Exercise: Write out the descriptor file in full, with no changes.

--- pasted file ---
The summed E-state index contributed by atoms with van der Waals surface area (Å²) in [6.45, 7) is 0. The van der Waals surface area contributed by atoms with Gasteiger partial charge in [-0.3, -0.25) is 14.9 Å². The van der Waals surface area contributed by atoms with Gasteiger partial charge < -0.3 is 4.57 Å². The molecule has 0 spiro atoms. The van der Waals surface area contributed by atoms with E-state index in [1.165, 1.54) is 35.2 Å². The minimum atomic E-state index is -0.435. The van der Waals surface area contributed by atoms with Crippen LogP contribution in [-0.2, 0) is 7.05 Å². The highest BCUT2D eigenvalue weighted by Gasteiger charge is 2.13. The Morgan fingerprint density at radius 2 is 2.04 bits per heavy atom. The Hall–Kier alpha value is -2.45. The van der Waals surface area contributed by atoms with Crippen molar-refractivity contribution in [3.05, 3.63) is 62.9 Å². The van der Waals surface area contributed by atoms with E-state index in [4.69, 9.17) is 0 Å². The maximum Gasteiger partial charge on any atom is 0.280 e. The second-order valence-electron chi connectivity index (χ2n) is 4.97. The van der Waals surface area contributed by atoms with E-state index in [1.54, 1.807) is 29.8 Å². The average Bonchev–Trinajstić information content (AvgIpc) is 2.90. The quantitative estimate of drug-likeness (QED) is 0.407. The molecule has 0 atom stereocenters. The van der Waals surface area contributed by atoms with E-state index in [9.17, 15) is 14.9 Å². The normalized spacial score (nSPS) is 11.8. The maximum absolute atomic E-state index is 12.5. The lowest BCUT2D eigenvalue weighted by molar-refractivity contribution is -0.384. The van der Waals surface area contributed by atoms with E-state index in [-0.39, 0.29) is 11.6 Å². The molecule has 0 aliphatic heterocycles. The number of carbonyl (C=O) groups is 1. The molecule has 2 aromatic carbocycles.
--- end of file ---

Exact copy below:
The summed E-state index contributed by atoms with van der Waals surface area (Å²) in [6.45, 7) is 0. The van der Waals surface area contributed by atoms with Gasteiger partial charge in [-0.3, -0.25) is 14.9 Å². The van der Waals surface area contributed by atoms with Gasteiger partial charge < -0.3 is 4.57 Å². The molecule has 0 spiro atoms. The van der Waals surface area contributed by atoms with E-state index in [1.165, 1.54) is 35.2 Å². The minimum atomic E-state index is -0.435. The van der Waals surface area contributed by atoms with Crippen LogP contribution in [-0.2, 0) is 7.05 Å². The highest BCUT2D eigenvalue weighted by Gasteiger charge is 2.13. The Morgan fingerprint density at radius 2 is 2.04 bits per heavy atom. The Hall–Kier alpha value is -2.45. The van der Waals surface area contributed by atoms with Crippen molar-refractivity contribution in [3.05, 3.63) is 62.9 Å². The van der Waals surface area contributed by atoms with E-state index in [4.69, 9.17) is 0 Å². The maximum Gasteiger partial charge on any atom is 0.280 e. The second-order valence-electron chi connectivity index (χ2n) is 4.97. The van der Waals surface area contributed by atoms with E-state index in [1.54, 1.807) is 29.8 Å². The average Bonchev–Trinajstić information content (AvgIpc) is 2.90. The quantitative estimate of drug-likeness (QED) is 0.407. The molecule has 0 atom stereocenters. The van der Waals surface area contributed by atoms with E-state index in [9.17, 15) is 14.9 Å². The normalized spacial score (nSPS) is 11.8. The maximum absolute atomic E-state index is 12.5. The lowest BCUT2D eigenvalue weighted by molar-refractivity contribution is -0.384. The van der Waals surface area contributed by atoms with E-state index in [-0.39, 0.29) is 11.6 Å². The molecule has 0 aliphatic heterocycles. The number of carbonyl (C=O) groups is 1. The molecule has 2 aromatic carbocycles.